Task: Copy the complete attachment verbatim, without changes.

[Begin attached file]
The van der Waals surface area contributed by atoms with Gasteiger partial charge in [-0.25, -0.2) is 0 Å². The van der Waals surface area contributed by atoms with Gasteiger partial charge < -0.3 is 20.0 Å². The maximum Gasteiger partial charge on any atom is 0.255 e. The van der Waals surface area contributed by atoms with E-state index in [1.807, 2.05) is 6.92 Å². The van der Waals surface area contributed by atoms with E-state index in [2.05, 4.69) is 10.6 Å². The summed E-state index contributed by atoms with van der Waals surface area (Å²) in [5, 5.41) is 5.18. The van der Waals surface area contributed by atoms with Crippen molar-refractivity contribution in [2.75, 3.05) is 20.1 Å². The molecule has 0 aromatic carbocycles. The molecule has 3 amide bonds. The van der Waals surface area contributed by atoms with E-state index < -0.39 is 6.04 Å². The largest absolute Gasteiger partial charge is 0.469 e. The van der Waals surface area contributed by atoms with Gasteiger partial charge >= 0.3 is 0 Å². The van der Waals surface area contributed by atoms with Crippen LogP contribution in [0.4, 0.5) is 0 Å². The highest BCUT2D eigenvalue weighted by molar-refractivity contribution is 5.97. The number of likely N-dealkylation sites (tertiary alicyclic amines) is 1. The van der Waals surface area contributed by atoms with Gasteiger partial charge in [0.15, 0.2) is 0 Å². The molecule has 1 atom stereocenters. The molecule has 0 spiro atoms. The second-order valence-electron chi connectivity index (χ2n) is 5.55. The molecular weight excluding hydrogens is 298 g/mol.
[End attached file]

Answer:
The van der Waals surface area contributed by atoms with Gasteiger partial charge in [-0.25, -0.2) is 0 Å². The van der Waals surface area contributed by atoms with Gasteiger partial charge < -0.3 is 20.0 Å². The maximum Gasteiger partial charge on any atom is 0.255 e. The van der Waals surface area contributed by atoms with E-state index in [1.807, 2.05) is 6.92 Å². The van der Waals surface area contributed by atoms with E-state index in [2.05, 4.69) is 10.6 Å². The summed E-state index contributed by atoms with van der Waals surface area (Å²) in [5, 5.41) is 5.18. The van der Waals surface area contributed by atoms with Crippen molar-refractivity contribution in [2.75, 3.05) is 20.1 Å². The molecule has 0 aromatic carbocycles. The molecule has 3 amide bonds. The van der Waals surface area contributed by atoms with E-state index < -0.39 is 6.04 Å². The largest absolute Gasteiger partial charge is 0.469 e. The van der Waals surface area contributed by atoms with Gasteiger partial charge >= 0.3 is 0 Å². The van der Waals surface area contributed by atoms with Crippen LogP contribution in [0.4, 0.5) is 0 Å². The highest BCUT2D eigenvalue weighted by molar-refractivity contribution is 5.97. The number of likely N-dealkylation sites (tertiary alicyclic amines) is 1. The van der Waals surface area contributed by atoms with Gasteiger partial charge in [0.15, 0.2) is 0 Å². The molecule has 1 atom stereocenters. The molecule has 0 spiro atoms. The second-order valence-electron chi connectivity index (χ2n) is 5.55. The molecular weight excluding hydrogens is 298 g/mol.